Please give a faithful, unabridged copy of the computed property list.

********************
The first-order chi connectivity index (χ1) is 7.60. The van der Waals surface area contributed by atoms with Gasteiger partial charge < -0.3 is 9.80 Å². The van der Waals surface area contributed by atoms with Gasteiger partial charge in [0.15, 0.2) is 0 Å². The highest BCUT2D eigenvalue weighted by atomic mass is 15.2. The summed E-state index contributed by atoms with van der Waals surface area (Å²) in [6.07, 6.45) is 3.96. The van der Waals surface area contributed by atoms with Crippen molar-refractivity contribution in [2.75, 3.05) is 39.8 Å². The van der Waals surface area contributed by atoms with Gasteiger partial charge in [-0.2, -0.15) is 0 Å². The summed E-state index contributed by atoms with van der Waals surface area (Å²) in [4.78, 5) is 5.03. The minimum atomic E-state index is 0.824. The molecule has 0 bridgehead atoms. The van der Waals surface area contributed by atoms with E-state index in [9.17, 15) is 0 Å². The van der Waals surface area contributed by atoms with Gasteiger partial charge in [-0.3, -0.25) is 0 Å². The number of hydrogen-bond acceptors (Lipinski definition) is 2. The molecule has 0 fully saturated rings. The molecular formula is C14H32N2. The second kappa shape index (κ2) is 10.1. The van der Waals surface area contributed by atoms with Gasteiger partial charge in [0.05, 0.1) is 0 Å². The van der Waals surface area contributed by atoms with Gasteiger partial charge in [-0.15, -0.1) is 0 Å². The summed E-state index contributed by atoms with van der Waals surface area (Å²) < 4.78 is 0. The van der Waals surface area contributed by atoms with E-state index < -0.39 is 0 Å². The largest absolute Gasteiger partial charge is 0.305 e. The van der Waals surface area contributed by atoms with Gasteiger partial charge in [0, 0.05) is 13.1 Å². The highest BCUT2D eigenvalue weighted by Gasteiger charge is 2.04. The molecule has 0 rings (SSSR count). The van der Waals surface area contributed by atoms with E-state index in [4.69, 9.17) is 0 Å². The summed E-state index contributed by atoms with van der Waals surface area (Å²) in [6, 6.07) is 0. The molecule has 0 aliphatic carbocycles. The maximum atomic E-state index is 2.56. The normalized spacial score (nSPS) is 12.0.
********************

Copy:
The first-order chi connectivity index (χ1) is 7.60. The van der Waals surface area contributed by atoms with Gasteiger partial charge < -0.3 is 9.80 Å². The van der Waals surface area contributed by atoms with Gasteiger partial charge in [0.15, 0.2) is 0 Å². The highest BCUT2D eigenvalue weighted by atomic mass is 15.2. The summed E-state index contributed by atoms with van der Waals surface area (Å²) in [6.07, 6.45) is 3.96. The van der Waals surface area contributed by atoms with Crippen molar-refractivity contribution in [2.75, 3.05) is 39.8 Å². The van der Waals surface area contributed by atoms with Gasteiger partial charge in [-0.2, -0.15) is 0 Å². The summed E-state index contributed by atoms with van der Waals surface area (Å²) in [4.78, 5) is 5.03. The minimum atomic E-state index is 0.824. The molecule has 0 bridgehead atoms. The van der Waals surface area contributed by atoms with E-state index in [9.17, 15) is 0 Å². The van der Waals surface area contributed by atoms with Gasteiger partial charge in [-0.3, -0.25) is 0 Å². The number of hydrogen-bond acceptors (Lipinski definition) is 2. The molecule has 0 fully saturated rings. The molecular formula is C14H32N2. The second kappa shape index (κ2) is 10.1. The van der Waals surface area contributed by atoms with Gasteiger partial charge in [0.05, 0.1) is 0 Å². The van der Waals surface area contributed by atoms with Gasteiger partial charge in [-0.15, -0.1) is 0 Å². The summed E-state index contributed by atoms with van der Waals surface area (Å²) < 4.78 is 0. The van der Waals surface area contributed by atoms with E-state index < -0.39 is 0 Å². The largest absolute Gasteiger partial charge is 0.305 e. The van der Waals surface area contributed by atoms with Gasteiger partial charge in [0, 0.05) is 13.1 Å². The highest BCUT2D eigenvalue weighted by Gasteiger charge is 2.04. The molecule has 0 rings (SSSR count). The van der Waals surface area contributed by atoms with E-state index in [4.69, 9.17) is 0 Å². The summed E-state index contributed by atoms with van der Waals surface area (Å²) in [6, 6.07) is 0. The molecule has 0 aliphatic carbocycles. The maximum atomic E-state index is 2.56. The normalized spacial score (nSPS) is 12.0.